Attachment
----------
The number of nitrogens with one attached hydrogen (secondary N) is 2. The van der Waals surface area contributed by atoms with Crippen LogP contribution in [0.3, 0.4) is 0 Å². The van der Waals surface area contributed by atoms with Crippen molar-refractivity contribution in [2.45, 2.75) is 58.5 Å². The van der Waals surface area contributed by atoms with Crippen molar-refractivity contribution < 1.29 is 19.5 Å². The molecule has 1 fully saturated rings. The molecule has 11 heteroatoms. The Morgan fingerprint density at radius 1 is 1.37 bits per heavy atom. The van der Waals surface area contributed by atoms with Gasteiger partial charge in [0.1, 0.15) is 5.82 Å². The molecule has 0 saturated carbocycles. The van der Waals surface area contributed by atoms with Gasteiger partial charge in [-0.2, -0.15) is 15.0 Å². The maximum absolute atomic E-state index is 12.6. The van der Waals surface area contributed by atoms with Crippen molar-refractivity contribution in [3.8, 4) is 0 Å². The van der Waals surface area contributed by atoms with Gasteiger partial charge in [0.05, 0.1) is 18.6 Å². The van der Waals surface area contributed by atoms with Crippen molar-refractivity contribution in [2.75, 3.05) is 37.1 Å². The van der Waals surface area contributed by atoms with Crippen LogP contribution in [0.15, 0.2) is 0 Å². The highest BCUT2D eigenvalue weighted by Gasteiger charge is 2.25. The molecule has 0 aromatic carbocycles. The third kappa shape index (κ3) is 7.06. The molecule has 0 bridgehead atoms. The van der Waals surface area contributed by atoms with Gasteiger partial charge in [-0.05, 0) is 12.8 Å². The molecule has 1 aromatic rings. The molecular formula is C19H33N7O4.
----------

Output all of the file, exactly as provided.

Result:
The number of nitrogens with one attached hydrogen (secondary N) is 2. The van der Waals surface area contributed by atoms with Crippen LogP contribution in [0.3, 0.4) is 0 Å². The van der Waals surface area contributed by atoms with Crippen molar-refractivity contribution in [2.45, 2.75) is 58.5 Å². The van der Waals surface area contributed by atoms with Crippen molar-refractivity contribution < 1.29 is 19.5 Å². The molecule has 1 fully saturated rings. The molecule has 11 heteroatoms. The Morgan fingerprint density at radius 1 is 1.37 bits per heavy atom. The van der Waals surface area contributed by atoms with Gasteiger partial charge in [0.1, 0.15) is 5.82 Å². The molecule has 0 saturated carbocycles. The van der Waals surface area contributed by atoms with Gasteiger partial charge in [-0.2, -0.15) is 15.0 Å². The maximum absolute atomic E-state index is 12.6. The van der Waals surface area contributed by atoms with Crippen molar-refractivity contribution in [3.8, 4) is 0 Å². The van der Waals surface area contributed by atoms with Gasteiger partial charge in [0.05, 0.1) is 18.6 Å². The van der Waals surface area contributed by atoms with Crippen molar-refractivity contribution in [2.75, 3.05) is 37.1 Å². The van der Waals surface area contributed by atoms with Crippen LogP contribution in [0.15, 0.2) is 0 Å². The highest BCUT2D eigenvalue weighted by Gasteiger charge is 2.25. The molecule has 0 aromatic carbocycles. The third kappa shape index (κ3) is 7.06. The molecule has 0 bridgehead atoms. The van der Waals surface area contributed by atoms with Gasteiger partial charge in [-0.05, 0) is 12.8 Å². The molecule has 1 aromatic rings. The molecular formula is C19H33N7O4.